Did you know your phone camera can be used for more than selfies? If not, head to the Chilmark library on Wednesday, March 29. Kim McCarthy will use her decades of experience as a journalist and photographer to help people improve cellphone photography.
Ms. McCarthy has hosted weekly mobile photography workshops at the Chilmark library since March 8. Ms. McCarthy moved to the Vineyard in October from Southern California, where she ran her own portrait studio.
“The workshop has been really fun, I think it’s been interactive,” Ms. McCarthy said.
In addition to her many years of shooting experience, Ms. McCarthy teaches advanced photography to high school students through an online summer course offered by the Mother of Divine Grace School in Ojai, Calif. All her students own cell phones, so she found it just as easy to teach her course while allowing her students to do their assignments with phone photography.
The first week of her course here focused on composing photographs with a mobile phone. Students learned about the “rule of thirds,” using diagonal and leading lines, finding triangles within your frame, and using patterns to strengthen a picture
The rule of thirds is a basic photography principal that divides a frame into a three-by-three grid. Using this grid to compose images leads to stronger, more engaging pictures. For example, positioning your subject in the left or right third of the frame instead of the center or using lines to break your image into three parts.
Leading lines and patterns also help make photographs more engaging by forcing the eye to take a certain path through your image. Another photography 101 is building an image with triangles, which means searching for lines and moments that form a triangle within your frame. This also keeps a viewer’s eye continuously circling within the frame.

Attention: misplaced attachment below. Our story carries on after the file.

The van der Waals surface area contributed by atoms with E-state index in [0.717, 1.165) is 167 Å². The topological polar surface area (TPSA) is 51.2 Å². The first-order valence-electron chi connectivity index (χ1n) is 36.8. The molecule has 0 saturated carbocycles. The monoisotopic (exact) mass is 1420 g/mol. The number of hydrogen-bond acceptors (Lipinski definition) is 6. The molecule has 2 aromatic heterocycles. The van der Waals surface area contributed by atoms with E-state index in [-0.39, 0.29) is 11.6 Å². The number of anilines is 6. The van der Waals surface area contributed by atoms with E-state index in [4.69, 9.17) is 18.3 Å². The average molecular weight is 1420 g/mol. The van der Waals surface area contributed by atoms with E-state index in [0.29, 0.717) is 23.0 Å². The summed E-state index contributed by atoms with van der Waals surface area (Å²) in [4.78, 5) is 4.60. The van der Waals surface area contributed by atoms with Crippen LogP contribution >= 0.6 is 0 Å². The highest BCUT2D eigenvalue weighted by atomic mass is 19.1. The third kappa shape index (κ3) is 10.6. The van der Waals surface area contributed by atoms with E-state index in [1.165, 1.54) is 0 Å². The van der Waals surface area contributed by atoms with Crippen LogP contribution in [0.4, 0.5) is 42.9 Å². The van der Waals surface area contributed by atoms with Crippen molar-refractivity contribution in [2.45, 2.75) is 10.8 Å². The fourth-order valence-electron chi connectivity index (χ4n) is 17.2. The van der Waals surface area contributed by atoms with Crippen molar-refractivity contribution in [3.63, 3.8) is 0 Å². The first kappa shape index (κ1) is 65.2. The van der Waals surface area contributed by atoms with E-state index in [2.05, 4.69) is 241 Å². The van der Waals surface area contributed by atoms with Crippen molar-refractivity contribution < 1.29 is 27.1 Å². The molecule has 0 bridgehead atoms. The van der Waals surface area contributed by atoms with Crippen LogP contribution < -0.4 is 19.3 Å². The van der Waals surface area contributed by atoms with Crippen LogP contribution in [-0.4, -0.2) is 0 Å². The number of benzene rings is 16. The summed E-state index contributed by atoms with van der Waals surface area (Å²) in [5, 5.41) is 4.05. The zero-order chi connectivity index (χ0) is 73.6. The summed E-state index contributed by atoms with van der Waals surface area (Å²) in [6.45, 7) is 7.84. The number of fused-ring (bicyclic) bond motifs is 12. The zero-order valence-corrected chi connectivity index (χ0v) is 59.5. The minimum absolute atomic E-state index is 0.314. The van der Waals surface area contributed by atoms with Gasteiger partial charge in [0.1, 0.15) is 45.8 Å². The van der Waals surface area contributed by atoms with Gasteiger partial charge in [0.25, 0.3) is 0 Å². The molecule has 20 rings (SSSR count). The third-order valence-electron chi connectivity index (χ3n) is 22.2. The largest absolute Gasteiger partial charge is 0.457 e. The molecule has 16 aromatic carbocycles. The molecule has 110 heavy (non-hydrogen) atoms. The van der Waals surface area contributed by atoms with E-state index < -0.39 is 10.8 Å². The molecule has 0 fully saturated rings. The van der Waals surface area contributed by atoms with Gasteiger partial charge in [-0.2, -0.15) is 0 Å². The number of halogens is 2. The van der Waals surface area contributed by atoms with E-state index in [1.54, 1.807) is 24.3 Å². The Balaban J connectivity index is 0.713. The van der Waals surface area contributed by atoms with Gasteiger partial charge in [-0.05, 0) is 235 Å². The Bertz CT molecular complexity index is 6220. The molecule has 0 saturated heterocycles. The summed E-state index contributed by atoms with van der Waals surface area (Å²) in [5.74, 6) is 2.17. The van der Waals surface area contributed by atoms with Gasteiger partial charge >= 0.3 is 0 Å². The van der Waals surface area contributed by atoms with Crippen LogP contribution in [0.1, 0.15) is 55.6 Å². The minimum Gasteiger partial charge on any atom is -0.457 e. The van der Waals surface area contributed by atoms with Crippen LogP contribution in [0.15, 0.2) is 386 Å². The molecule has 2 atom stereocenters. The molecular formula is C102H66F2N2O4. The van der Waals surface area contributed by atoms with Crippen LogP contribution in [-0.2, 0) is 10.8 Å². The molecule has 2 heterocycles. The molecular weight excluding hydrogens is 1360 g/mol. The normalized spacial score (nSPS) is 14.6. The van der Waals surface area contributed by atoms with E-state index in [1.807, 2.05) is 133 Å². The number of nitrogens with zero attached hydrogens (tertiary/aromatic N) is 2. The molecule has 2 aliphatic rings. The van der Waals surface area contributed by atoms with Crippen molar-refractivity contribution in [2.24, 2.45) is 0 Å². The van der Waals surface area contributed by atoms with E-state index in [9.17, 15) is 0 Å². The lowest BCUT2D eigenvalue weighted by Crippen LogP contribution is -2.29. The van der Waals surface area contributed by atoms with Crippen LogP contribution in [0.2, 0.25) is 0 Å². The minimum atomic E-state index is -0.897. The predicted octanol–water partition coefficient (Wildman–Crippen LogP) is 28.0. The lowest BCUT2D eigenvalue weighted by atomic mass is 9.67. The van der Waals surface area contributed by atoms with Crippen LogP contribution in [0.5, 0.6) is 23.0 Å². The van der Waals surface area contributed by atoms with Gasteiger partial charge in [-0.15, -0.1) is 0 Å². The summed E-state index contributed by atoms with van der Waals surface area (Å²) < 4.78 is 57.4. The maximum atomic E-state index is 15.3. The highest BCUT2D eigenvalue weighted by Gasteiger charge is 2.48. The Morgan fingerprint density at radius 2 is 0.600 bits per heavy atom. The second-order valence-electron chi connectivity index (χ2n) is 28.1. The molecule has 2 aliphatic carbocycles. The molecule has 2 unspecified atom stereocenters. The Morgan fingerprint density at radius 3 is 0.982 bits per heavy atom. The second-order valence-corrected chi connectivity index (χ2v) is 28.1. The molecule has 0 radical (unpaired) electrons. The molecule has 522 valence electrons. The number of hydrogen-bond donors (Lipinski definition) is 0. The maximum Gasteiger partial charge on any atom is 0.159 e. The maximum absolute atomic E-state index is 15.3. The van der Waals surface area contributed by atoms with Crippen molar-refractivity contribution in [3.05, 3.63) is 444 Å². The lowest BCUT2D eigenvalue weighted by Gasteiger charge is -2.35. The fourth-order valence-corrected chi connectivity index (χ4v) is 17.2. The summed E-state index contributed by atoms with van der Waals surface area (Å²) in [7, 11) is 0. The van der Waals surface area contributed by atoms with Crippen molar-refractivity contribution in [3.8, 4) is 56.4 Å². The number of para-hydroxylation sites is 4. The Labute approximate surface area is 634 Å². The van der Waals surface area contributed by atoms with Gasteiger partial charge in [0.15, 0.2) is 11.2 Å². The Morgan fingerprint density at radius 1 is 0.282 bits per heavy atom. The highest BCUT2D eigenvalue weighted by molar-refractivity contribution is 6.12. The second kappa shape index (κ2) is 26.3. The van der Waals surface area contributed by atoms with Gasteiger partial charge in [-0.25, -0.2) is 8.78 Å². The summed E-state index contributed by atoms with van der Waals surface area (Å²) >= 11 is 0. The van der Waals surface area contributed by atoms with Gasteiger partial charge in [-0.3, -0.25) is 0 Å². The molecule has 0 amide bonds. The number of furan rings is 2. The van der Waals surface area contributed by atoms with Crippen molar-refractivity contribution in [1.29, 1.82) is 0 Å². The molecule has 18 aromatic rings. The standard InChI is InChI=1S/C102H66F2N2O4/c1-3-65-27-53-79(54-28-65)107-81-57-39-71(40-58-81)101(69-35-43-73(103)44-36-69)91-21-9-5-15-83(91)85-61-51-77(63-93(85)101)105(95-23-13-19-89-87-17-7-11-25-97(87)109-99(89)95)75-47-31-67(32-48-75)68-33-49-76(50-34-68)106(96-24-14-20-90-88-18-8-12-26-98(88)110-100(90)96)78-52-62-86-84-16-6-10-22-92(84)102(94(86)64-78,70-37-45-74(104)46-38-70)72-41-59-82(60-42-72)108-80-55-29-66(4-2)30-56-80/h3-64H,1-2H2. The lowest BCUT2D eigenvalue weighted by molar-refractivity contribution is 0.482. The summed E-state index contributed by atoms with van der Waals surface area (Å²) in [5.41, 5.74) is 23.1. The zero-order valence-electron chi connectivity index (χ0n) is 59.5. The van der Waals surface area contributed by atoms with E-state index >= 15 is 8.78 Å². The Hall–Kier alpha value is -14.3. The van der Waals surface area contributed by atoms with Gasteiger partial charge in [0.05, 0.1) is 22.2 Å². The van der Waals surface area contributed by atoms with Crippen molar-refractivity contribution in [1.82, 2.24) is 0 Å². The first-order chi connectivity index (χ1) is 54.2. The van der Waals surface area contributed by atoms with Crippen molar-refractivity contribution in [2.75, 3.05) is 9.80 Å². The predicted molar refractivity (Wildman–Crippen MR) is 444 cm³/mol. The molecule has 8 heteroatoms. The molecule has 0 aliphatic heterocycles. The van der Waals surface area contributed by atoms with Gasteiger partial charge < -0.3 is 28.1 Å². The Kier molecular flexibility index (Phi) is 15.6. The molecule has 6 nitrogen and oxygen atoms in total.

“I had one elderly lady who came to the first workshop and she said ‘I don’t take phone calls on my phone because I don’t know how to answer the phone,’” Ms. McCarthy said.
The woman stayed for the whole class and was determined to learn how to take pictures on her phone because she was going on a cruise.
The second week of lessons focused on taking pictures from unusual angles and how to capture motion to make more dynamic pictures. Her most recent class was about depth of field, exposure, and light. These fundamental basics, Ms. McCarthy hopes, will enable people to take their snapshots from ordinary to extraordinary.
For those who need quick photography advice, Ms. McCarthy has some suggestions. “Get as close as possible to your subject,” she said. “Don’t zoom and don’t stand up straight to take a picture. Lean around, kneel, sit, try different angles.”
Students post their pictures on the class blog (beyondselfies.com), and Ms. McCarthy critiques them in the next class.
Ms. McCarthy’s final class will focus on cropping photographs and what phone applications will enhance your photography. The workshop is free and open to all Island residents. It is appropriate for pre-teens through adults.